Knowing how to prepare the executive summary in your company is essential for the launch of any business. Along with the elevator pitch, it presents the project to potential investors, makes it known to mentors, and presents it to institutions seeking grants or other types of aid. All this is very concise and attractive, trying to capture attention without using fireworks that detract from credibility.

What is the Executive Summary, and What is it For?

The executive summary is one of the fundamental parts of the business plan, but it also functions as a stand-alone document. It offers all the essential information to present and defend a business project in a maximum length of two or three pages.

Not only is it used in the launch phase, but it is also helpful throughout your journey when introducing yourself to potential partners when participating in company events or even as a business card to potential clients.

Depending on the objective pursued, it must adapt its wording, and one or another information prevails, so it is advisable always to have different versions prepared to use the most appropriate one for the use that will give to it.

Example of An Executive Summary: The Importance of Structure

There is no established model, although the practice has established specific uses that we will see below. In all cases, must take special care in its presentation and the choice of language and wording. It would help if you keep these tips in mind when writing an executive summary

Attractive writing. Do not reveal everything at the beginning; do it so that there is a hook to continue reading.

Includes statistics—at least one shocking, thought-provoking, and capturing the reader’s attention.

Highlight Those Aspects that Interest you the Most

Any information must be supported by research and solid arguments.

Focus on the positive. The risks are detailed in the business plan.

Company Data

A brief heading with the company name and contact information is essential to locating the company and submitting the executive summary. Also include other basic information about your business, such as who started it, when, what role it plays, and where it is located.

Presentation of Objectives and Main Idea

This presentation should not occupy more than four or five lines if possible. Reading it should help to understand what project it is, the sector in which it operates, the public it is aimed at, and its competitive advantages. It is necessary to highlight the idea that makes it different and the primary objective that it pursues.

The Description

This part must have a list of competitive advantages. It is a section similar to the previous one but in which the information is offered in more detail and organized in different points: what the business consists of, the different audiences it is aimed at and its strengths, highlighting the use of its technology if there were.

It is essential to explain the current state of development of the project, what phase of implementation it is in and how it has been received by the market, stopping at the sales achieved, if any. You should never forget to make a sales estimate in cases where financing is sought: and be very careful when establishing it. To convey confidence, it must be credible.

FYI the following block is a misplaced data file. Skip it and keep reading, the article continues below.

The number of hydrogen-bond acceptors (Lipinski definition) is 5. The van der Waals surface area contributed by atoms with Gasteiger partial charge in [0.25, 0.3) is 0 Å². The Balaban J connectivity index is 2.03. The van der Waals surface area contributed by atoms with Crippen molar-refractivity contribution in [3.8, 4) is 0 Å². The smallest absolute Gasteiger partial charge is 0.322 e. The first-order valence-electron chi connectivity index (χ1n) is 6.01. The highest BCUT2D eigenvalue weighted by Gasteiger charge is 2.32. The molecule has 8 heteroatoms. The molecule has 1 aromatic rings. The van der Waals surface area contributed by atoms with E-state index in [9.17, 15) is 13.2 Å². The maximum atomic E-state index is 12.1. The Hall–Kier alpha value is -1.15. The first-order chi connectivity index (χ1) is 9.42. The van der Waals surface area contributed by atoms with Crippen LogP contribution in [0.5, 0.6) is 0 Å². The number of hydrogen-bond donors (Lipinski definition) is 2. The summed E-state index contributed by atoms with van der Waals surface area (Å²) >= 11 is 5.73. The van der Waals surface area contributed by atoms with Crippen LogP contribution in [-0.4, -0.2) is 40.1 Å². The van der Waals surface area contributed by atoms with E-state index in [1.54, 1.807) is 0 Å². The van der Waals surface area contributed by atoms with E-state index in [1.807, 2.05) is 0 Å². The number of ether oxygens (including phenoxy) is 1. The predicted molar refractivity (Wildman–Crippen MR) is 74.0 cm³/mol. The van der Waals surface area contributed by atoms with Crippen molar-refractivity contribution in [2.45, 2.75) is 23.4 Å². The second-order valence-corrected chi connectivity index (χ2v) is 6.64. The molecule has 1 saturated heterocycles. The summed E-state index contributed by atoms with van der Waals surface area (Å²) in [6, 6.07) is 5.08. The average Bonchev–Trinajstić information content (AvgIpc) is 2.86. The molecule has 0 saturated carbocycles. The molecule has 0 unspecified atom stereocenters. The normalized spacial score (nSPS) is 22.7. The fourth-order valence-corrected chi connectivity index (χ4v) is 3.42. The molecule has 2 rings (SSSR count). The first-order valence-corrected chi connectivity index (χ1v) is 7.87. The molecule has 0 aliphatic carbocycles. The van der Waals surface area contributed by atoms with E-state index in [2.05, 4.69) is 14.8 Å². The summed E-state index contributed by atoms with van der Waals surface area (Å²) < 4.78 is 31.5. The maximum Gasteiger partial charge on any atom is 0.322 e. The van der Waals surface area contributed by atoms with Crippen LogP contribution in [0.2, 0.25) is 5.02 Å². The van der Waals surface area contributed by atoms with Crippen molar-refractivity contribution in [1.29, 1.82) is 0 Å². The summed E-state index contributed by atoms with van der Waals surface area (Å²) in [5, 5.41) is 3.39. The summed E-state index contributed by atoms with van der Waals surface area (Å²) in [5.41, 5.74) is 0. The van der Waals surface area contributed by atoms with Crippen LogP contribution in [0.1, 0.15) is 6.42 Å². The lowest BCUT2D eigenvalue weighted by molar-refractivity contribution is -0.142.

The Market

In a very summarized way, this section will offer data on the current state of the market we are targeting and its trend, whether it is stable, growing, or decreasing.

Figures should be offered on the volume of sales that it moves and the market share that we could access, highlighting the possible scalability that our proposal has. It is also worth mentioning the existing competition.

The Strategy

The time has come to explain how our project will penetrate the market, if possible, detailing the different phases of action, the implementation of the different marketing channels, and the marketing actions that will be undertaken.

The Team

This is an essential part of any executive summary, although it is not always included. The team leading the project must be presented, highlighting their training, experience, and fundamental knowledge of the market in which they operate.

If it starts from an initiative of several partners, it is convenient to demonstrate the complementarity in their management skills. It is also necessary to assess whether to hire an employee whose contribution to the company’s objective is strategic due to their experience or level of responsibility (for example, a commercial director).

Of course, this is not the time to err on the side of false modesty, but we must remember that writing the executive summary must always move in terms of objectivity.

How to Approach the Investment Section

Investment and financial needs are a section that must include if the project is seeking financing, although, on other occasions, it is done to report the investment that the project has disbursed as a sign of its strength.

The anticipated needs must be specified in the first case, assigning the quantities by phases. In this section, it is not considered essential to specify its destination by item, as should do it in the business plan. 

Still, in some way, it must be clear that the bulk of the investment is allocated to the priority needs of the project, not to the hefty salaries of its managers or sumptuary expenses.

As a conclusion to the executive summary, a summary should be made of the reasons why the project is presented as a real business opportunity, using convincing arguments.

Also Read: Primary Skills for Middle Managers


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